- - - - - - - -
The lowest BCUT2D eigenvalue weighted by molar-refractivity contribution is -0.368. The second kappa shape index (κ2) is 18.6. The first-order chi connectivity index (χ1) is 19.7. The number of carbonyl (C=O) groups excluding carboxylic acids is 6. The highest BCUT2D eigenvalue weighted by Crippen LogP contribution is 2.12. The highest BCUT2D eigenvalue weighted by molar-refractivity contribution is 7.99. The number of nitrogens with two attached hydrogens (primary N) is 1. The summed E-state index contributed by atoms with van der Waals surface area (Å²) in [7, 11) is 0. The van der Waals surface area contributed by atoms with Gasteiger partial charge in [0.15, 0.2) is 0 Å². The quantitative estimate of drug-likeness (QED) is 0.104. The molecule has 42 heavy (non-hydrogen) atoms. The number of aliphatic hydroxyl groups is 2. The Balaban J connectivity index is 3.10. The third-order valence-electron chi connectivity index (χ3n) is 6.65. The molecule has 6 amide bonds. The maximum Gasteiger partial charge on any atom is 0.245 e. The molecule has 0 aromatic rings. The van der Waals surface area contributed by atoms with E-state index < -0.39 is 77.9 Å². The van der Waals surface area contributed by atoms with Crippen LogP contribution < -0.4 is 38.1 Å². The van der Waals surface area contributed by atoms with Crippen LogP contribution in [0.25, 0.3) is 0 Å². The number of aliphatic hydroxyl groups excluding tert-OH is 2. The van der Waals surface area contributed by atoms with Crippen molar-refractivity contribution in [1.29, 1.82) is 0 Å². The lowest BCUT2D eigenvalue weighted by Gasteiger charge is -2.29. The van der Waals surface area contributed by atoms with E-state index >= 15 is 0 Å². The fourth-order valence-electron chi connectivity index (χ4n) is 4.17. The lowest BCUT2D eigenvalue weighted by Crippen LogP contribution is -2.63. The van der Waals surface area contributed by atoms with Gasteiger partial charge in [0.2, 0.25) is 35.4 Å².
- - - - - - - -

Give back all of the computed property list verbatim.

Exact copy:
The lowest BCUT2D eigenvalue weighted by molar-refractivity contribution is -0.368. The second kappa shape index (κ2) is 18.6. The first-order chi connectivity index (χ1) is 19.7. The number of carbonyl (C=O) groups excluding carboxylic acids is 6. The highest BCUT2D eigenvalue weighted by Crippen LogP contribution is 2.12. The highest BCUT2D eigenvalue weighted by molar-refractivity contribution is 7.99. The number of nitrogens with two attached hydrogens (primary N) is 1. The summed E-state index contributed by atoms with van der Waals surface area (Å²) in [7, 11) is 0. The van der Waals surface area contributed by atoms with Gasteiger partial charge in [0.15, 0.2) is 0 Å². The quantitative estimate of drug-likeness (QED) is 0.104. The molecule has 42 heavy (non-hydrogen) atoms. The number of aliphatic hydroxyl groups is 2. The Balaban J connectivity index is 3.10. The third-order valence-electron chi connectivity index (χ3n) is 6.65. The molecule has 6 amide bonds. The maximum Gasteiger partial charge on any atom is 0.245 e. The molecule has 0 aromatic rings. The van der Waals surface area contributed by atoms with E-state index < -0.39 is 77.9 Å². The van der Waals surface area contributed by atoms with Crippen LogP contribution < -0.4 is 38.1 Å². The van der Waals surface area contributed by atoms with Crippen LogP contribution in [0.25, 0.3) is 0 Å². The number of aliphatic hydroxyl groups excluding tert-OH is 2. The van der Waals surface area contributed by atoms with Crippen molar-refractivity contribution in [1.29, 1.82) is 0 Å². The lowest BCUT2D eigenvalue weighted by Gasteiger charge is -2.29. The van der Waals surface area contributed by atoms with E-state index >= 15 is 0 Å². The fourth-order valence-electron chi connectivity index (χ4n) is 4.17. The lowest BCUT2D eigenvalue weighted by Crippen LogP contribution is -2.63. The van der Waals surface area contributed by atoms with Gasteiger partial charge in [0.2, 0.25) is 35.4 Å².